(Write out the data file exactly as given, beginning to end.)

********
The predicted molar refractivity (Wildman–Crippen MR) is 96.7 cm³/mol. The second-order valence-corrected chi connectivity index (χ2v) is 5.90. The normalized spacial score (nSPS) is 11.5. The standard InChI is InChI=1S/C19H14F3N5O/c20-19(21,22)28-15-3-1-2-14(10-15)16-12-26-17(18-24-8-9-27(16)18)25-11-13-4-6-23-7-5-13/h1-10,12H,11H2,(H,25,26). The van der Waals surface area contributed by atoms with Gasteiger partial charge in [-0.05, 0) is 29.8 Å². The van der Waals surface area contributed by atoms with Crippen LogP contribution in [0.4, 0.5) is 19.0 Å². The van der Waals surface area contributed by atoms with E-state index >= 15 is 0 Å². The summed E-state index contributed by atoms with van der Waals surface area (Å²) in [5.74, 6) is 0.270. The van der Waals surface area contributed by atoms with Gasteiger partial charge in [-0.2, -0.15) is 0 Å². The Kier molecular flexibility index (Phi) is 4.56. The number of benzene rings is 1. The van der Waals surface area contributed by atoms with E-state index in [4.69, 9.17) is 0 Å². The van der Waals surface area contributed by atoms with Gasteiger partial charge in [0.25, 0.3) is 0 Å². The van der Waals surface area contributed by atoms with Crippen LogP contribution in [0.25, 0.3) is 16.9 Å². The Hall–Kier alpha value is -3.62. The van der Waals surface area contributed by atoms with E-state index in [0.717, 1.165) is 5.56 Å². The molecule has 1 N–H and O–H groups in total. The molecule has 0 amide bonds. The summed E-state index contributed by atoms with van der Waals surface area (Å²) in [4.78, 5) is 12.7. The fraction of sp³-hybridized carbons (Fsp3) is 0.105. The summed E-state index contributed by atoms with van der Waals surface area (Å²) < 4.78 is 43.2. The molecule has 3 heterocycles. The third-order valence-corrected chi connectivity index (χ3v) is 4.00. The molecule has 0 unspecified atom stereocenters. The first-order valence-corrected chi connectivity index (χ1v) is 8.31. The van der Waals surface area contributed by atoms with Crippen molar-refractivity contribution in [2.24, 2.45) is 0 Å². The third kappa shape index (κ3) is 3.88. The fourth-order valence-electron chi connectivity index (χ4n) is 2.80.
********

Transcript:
The predicted molar refractivity (Wildman–Crippen MR) is 96.7 cm³/mol. The second-order valence-corrected chi connectivity index (χ2v) is 5.90. The normalized spacial score (nSPS) is 11.5. The standard InChI is InChI=1S/C19H14F3N5O/c20-19(21,22)28-15-3-1-2-14(10-15)16-12-26-17(18-24-8-9-27(16)18)25-11-13-4-6-23-7-5-13/h1-10,12H,11H2,(H,25,26). The van der Waals surface area contributed by atoms with Gasteiger partial charge in [-0.05, 0) is 29.8 Å². The van der Waals surface area contributed by atoms with Crippen LogP contribution in [0.4, 0.5) is 19.0 Å². The van der Waals surface area contributed by atoms with E-state index >= 15 is 0 Å². The summed E-state index contributed by atoms with van der Waals surface area (Å²) in [5.74, 6) is 0.270. The van der Waals surface area contributed by atoms with Gasteiger partial charge in [-0.2, -0.15) is 0 Å². The Kier molecular flexibility index (Phi) is 4.56. The number of benzene rings is 1. The van der Waals surface area contributed by atoms with E-state index in [4.69, 9.17) is 0 Å². The van der Waals surface area contributed by atoms with Gasteiger partial charge in [0.25, 0.3) is 0 Å². The van der Waals surface area contributed by atoms with Crippen LogP contribution in [0.25, 0.3) is 16.9 Å². The Hall–Kier alpha value is -3.62. The van der Waals surface area contributed by atoms with E-state index in [0.717, 1.165) is 5.56 Å². The molecule has 1 N–H and O–H groups in total. The molecule has 0 amide bonds. The summed E-state index contributed by atoms with van der Waals surface area (Å²) in [4.78, 5) is 12.7. The fraction of sp³-hybridized carbons (Fsp3) is 0.105. The summed E-state index contributed by atoms with van der Waals surface area (Å²) < 4.78 is 43.2. The molecule has 3 heterocycles. The third-order valence-corrected chi connectivity index (χ3v) is 4.00. The molecule has 0 unspecified atom stereocenters. The first-order valence-corrected chi connectivity index (χ1v) is 8.31. The van der Waals surface area contributed by atoms with Crippen molar-refractivity contribution in [2.24, 2.45) is 0 Å². The third kappa shape index (κ3) is 3.88. The fourth-order valence-electron chi connectivity index (χ4n) is 2.80.